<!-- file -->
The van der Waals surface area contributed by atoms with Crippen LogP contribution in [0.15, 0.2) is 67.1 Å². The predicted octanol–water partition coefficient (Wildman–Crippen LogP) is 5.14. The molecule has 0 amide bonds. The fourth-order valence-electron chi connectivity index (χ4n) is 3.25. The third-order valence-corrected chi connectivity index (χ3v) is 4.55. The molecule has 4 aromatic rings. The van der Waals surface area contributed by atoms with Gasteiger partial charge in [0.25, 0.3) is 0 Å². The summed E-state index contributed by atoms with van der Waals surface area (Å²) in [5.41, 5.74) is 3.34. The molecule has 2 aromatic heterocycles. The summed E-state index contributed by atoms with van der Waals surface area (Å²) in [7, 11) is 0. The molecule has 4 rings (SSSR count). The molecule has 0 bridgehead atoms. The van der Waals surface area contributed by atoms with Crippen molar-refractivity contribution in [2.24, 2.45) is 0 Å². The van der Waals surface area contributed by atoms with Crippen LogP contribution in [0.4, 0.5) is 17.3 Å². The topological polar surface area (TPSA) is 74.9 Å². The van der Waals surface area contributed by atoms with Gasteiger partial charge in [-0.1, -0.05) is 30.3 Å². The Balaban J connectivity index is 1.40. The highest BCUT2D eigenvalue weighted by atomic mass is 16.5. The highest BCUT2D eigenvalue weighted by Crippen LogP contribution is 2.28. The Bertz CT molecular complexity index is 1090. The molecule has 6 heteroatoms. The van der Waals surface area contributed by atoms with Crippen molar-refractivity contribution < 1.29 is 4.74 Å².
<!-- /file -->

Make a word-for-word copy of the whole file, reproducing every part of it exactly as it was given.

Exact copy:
The van der Waals surface area contributed by atoms with Crippen LogP contribution in [0.15, 0.2) is 67.1 Å². The predicted octanol–water partition coefficient (Wildman–Crippen LogP) is 5.14. The molecule has 0 amide bonds. The fourth-order valence-electron chi connectivity index (χ4n) is 3.25. The third-order valence-corrected chi connectivity index (χ3v) is 4.55. The molecule has 4 aromatic rings. The van der Waals surface area contributed by atoms with Gasteiger partial charge in [0.25, 0.3) is 0 Å². The summed E-state index contributed by atoms with van der Waals surface area (Å²) in [5.41, 5.74) is 3.34. The molecule has 2 aromatic heterocycles. The summed E-state index contributed by atoms with van der Waals surface area (Å²) in [7, 11) is 0. The molecule has 4 rings (SSSR count). The molecule has 0 bridgehead atoms. The van der Waals surface area contributed by atoms with Crippen molar-refractivity contribution in [2.24, 2.45) is 0 Å². The van der Waals surface area contributed by atoms with Crippen LogP contribution in [0.4, 0.5) is 17.3 Å². The topological polar surface area (TPSA) is 74.9 Å². The van der Waals surface area contributed by atoms with Gasteiger partial charge in [-0.1, -0.05) is 30.3 Å². The Balaban J connectivity index is 1.40. The highest BCUT2D eigenvalue weighted by atomic mass is 16.5. The highest BCUT2D eigenvalue weighted by Crippen LogP contribution is 2.28. The Bertz CT molecular complexity index is 1090. The molecule has 6 heteroatoms. The van der Waals surface area contributed by atoms with Crippen molar-refractivity contribution < 1.29 is 4.74 Å².